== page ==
It wasn’t until post World War 2 that the espresso machine as we know it today was invented. This lever-driven design was created by Achille Gaggia, founder of that Gaggia, and was the first machine that produced enough pressure to create what we would call espresso today.
His innovation was combining steam pressure, around 1-2 bar, with a manually operated lever. This meant the pressure created got up to the magic 8 bar threshold that is now considered the minimum for producing espresso.
Brewing coffee is a chemical reaction and chemical reactions can be sped up in a number of ways, including adding energy (heat) or increasing the pressure. Since we don’t want to burn the coffee grounds, we don’t want to brew our coffee any hotter than 200F (93C). To increase the speed of brewing we increase the pressure.
This, combined with much finer coffee grounds, means we can extract the perfect balance of flavor in 30 seconds, instead of 4 minutes. Just like magic.
The machine itself also makes a difference. If you’re looking for a budget-friendly espresso machine for home, check out our best espresso machines for under $200.
For a reason unknown to me, everyone measures the weight of grounds for espresso in grams and the volume of water in fluid ounces. With this in mind, you’re looking at 6-8 grams of ground coffee per fluid ounce. This is important as too much coffee will make your espresso brew too slowly, bitter coffee. Too little will give you the thin acidic coffee associated with brewing too fast.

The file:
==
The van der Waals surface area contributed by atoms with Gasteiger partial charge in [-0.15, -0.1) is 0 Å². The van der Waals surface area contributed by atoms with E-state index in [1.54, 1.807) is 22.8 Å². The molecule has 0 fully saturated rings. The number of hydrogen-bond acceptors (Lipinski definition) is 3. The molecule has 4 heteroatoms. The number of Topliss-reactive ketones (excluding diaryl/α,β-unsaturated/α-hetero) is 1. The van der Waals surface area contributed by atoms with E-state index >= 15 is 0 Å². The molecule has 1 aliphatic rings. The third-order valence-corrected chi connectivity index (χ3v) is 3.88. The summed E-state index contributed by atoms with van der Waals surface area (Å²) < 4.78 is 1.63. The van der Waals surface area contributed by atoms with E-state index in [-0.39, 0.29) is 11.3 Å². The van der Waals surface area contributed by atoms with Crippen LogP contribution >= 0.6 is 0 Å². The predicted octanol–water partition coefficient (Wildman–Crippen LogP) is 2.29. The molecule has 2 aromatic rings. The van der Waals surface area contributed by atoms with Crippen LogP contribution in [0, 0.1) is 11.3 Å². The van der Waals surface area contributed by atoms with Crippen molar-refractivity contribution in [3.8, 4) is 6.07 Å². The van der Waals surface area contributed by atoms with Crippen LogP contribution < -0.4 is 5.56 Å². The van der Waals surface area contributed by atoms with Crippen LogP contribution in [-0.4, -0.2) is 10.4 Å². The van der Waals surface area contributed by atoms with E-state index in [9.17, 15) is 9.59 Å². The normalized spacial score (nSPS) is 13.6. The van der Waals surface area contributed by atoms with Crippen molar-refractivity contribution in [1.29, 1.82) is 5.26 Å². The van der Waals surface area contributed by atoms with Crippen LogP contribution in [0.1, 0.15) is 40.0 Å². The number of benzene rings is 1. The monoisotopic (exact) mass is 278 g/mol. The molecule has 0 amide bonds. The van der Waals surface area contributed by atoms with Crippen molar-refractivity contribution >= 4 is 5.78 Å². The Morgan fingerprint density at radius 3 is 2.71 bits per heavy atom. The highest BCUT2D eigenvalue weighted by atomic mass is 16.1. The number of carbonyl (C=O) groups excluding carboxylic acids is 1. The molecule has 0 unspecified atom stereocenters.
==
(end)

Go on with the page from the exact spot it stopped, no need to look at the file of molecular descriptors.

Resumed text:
COARSENESS OF GROUNDS
The grounds need to be very tightly packed to produce espresso. Water being forced into them at high pressure means fine grounds, too coarse, will result in your espresso brewing too quickly and being thin and acidic.
If they are too fine the pressure may not be enough to force the water through them. Best case you get a very small, very bitter coffee. Worst case you shower your entire kitchen in hot water and coffee grounds as the pressure becomes too high for your coffee machine to contain (this is incredibly rare). You’ll need a grinder that is very precise at finer coffee grinds or get your coffee roaster to grind it for you.
TIME TO BREW
Most espresso machines, certainly more affordable ones, won’t let you mess with the brewing time settings. This is fine as changing the amount of coffee and the grind size basically ends up doing the same thing. You want to hit that magic 25-30 second brewing time for the perfect espresso.